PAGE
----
However, unlike Ethereum, Polkadot is not solely a smart contract blockchain. Wood believed that smart contract ecosystems cannot support all sorts of applications. So, they created Polkadot as a blockchain that allows developers to code their own blockchains that interoperate with other existing blockchains. Due to this, some believe that Polkadot is not really an Ethereuum Killer but a blockchain that will co-exist with Ethereum. On the other hand, many consider that this is exactly what gives Polkadot a better chance at replacing Ethereum as the go-to dApp blockchain.
Cardano is yet another blockchain founded by a co-founder of Ethereum, Charles Hoskinson. We can say that Cardano is one of those blockchains that is backed by the most enormous amount of peer-reviewed research. It is the first of the many third-generation blockchain networks using proof-of-stake consensus protocol to create a highly scalable smart contract platform. Similar to Polkadot, Cardano also offers a transaction speed of 1,000 TPS.
There are two different layers of the Cardano blockchain. The first is the Cardano Settlement Layer that processes all transactions of its native currency ADA. The second is the Control Computational Layer that supports the creation and operation of smart contracts on the blockchain. Cardano claims that these two layers together offer privacy to users while also ensuring regulatory compliance.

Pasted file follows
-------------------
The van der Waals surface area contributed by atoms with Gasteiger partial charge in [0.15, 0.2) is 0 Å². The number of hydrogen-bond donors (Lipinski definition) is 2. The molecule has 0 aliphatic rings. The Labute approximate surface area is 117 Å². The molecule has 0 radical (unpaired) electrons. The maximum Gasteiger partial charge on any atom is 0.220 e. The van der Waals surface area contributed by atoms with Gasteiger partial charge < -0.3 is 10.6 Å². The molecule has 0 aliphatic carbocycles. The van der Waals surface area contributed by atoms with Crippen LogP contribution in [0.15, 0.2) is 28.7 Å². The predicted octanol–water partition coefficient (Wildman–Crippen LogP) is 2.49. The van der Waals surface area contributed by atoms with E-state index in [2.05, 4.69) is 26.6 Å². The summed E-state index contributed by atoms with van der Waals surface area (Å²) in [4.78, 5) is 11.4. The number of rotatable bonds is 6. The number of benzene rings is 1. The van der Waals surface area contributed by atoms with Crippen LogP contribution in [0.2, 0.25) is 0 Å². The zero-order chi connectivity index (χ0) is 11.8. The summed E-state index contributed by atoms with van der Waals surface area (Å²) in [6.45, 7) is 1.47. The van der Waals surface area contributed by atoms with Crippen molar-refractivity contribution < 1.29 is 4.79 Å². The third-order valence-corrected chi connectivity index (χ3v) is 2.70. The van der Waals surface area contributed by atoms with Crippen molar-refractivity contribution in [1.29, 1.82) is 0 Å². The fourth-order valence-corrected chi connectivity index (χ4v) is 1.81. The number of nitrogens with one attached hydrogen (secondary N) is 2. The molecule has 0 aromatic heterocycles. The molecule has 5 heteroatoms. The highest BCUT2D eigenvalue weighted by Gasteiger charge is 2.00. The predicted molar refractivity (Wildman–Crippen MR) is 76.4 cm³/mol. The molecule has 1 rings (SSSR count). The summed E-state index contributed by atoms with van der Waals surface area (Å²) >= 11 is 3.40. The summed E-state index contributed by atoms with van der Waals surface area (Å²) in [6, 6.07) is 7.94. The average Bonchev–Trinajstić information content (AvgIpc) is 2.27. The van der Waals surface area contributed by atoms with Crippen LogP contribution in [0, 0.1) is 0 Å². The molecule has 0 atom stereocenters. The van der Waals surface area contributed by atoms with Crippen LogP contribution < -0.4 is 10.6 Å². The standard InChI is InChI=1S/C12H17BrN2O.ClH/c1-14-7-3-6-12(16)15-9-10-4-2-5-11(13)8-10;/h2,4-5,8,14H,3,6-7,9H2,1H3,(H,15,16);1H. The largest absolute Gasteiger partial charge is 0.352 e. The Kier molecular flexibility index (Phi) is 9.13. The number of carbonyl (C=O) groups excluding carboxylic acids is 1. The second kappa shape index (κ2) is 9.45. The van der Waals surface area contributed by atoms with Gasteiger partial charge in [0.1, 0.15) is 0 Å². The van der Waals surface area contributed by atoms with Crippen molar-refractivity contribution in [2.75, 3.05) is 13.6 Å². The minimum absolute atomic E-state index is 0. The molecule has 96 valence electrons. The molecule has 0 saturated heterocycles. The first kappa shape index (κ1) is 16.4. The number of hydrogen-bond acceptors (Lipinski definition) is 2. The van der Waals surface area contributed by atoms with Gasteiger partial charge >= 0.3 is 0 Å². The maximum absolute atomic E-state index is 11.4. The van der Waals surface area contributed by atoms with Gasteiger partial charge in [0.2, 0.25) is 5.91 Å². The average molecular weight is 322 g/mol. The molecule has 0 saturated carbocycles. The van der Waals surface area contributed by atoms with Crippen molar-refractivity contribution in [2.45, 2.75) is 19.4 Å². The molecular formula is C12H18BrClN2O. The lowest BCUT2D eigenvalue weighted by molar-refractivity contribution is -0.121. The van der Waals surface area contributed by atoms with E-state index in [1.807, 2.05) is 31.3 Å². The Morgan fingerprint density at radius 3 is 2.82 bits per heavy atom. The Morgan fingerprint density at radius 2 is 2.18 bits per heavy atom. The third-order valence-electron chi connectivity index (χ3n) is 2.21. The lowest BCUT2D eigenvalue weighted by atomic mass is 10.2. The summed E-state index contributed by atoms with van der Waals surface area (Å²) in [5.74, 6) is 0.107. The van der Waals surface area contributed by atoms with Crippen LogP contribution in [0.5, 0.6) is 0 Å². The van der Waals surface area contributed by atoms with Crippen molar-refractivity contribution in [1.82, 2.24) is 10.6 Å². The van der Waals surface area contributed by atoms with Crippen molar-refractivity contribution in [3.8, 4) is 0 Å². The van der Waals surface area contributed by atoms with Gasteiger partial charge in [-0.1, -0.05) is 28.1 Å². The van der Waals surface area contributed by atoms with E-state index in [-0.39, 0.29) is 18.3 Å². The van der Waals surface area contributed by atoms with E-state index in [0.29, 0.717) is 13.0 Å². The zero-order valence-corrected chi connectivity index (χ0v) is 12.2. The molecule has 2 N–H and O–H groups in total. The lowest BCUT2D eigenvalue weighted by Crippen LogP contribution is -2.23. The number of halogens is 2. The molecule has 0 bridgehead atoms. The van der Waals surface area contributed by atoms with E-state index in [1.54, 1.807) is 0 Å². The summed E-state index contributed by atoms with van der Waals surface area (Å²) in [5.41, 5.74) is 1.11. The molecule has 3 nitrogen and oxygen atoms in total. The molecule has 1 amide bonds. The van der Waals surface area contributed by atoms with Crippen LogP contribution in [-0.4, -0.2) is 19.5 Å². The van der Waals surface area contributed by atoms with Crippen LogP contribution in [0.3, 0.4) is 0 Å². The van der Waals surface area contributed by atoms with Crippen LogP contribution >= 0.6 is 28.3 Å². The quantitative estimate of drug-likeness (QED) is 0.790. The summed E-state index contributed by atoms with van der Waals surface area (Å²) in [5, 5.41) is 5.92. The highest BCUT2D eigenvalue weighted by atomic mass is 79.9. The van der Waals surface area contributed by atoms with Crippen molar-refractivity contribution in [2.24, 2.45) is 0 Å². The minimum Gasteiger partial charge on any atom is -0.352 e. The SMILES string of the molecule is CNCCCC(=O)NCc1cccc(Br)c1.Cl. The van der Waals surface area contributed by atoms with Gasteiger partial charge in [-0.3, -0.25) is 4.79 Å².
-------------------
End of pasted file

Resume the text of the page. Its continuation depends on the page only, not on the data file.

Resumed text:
Solana is a blockchain developed by the Swiss company Solana Labs in 2017. It is a Practical Byzantine Fault Tolerance-based PoS blockchain that claims to have solved the scalability challenge of blockchain without compromising its security and decentralization.
Compared to others, Solana offers the cheapest transactions as it costs only around $0.00001 per transaction. In addition, Solana Labs claims that Solana can process between 50,000 to 65,000 transactions per second. The blockchain achieves this by appointing random leaders on the network who can order and write new transactions to the ledger. Transactions are then reviewed by verifiers and approved. Thus, the scalability of Solana is only restricted by the speed computing hardware can offer.
A quick look at all the blockchains discussed above is enough to show how these blockchains challenge Ethereum’s authority as a smart contract blockchain. But still, does Ethereum stand any chance to protect its crown?
The short answer to that is Ethereum 2.0.
Etheruem 2.0 is the second version of the Ethereum blockchain that will use the PoS consensus protocol instead of PoW. Apart from that, Ethereum 2.0 will also implement sharding to its network to offer higher transaction speed. In his tweet, Vitalik Buterin, the founder of Ethereum, claimed that the ETH2.0 will be able to process as many as 100,000 transactions per second. If true, this can be a big challenge to the existing “Ethereum Killers.”